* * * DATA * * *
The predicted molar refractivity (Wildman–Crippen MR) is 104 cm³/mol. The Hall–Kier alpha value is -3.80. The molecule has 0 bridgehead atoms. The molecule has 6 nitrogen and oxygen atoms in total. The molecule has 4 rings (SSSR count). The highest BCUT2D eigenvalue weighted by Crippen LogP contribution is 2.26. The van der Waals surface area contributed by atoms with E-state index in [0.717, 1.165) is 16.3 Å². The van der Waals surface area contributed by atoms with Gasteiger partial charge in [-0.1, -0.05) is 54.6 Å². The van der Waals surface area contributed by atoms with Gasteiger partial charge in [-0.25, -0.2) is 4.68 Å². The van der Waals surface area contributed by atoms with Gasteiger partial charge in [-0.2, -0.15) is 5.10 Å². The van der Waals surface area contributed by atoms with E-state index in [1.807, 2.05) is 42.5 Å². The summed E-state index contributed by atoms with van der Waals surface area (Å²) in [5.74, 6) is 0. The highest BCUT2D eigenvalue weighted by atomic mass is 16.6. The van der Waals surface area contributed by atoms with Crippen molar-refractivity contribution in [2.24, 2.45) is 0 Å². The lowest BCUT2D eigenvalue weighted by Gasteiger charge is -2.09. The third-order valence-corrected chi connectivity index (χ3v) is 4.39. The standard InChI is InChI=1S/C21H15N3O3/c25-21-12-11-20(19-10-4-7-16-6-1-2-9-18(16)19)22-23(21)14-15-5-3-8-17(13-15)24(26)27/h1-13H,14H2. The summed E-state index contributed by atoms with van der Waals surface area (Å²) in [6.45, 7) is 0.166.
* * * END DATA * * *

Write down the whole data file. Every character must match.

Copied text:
The predicted molar refractivity (Wildman–Crippen MR) is 104 cm³/mol. The Hall–Kier alpha value is -3.80. The molecule has 0 bridgehead atoms. The molecule has 6 nitrogen and oxygen atoms in total. The molecule has 4 rings (SSSR count). The highest BCUT2D eigenvalue weighted by Crippen LogP contribution is 2.26. The van der Waals surface area contributed by atoms with E-state index in [0.717, 1.165) is 16.3 Å². The van der Waals surface area contributed by atoms with Gasteiger partial charge in [-0.1, -0.05) is 54.6 Å². The van der Waals surface area contributed by atoms with Gasteiger partial charge in [-0.25, -0.2) is 4.68 Å². The van der Waals surface area contributed by atoms with Gasteiger partial charge in [-0.2, -0.15) is 5.10 Å². The van der Waals surface area contributed by atoms with E-state index in [1.807, 2.05) is 42.5 Å². The summed E-state index contributed by atoms with van der Waals surface area (Å²) in [5.74, 6) is 0. The highest BCUT2D eigenvalue weighted by atomic mass is 16.6. The van der Waals surface area contributed by atoms with Crippen molar-refractivity contribution in [2.24, 2.45) is 0 Å². The lowest BCUT2D eigenvalue weighted by Gasteiger charge is -2.09. The third-order valence-corrected chi connectivity index (χ3v) is 4.39. The standard InChI is InChI=1S/C21H15N3O3/c25-21-12-11-20(19-10-4-7-16-6-1-2-9-18(16)19)22-23(21)14-15-5-3-8-17(13-15)24(26)27/h1-13H,14H2. The summed E-state index contributed by atoms with van der Waals surface area (Å²) in [6.45, 7) is 0.166.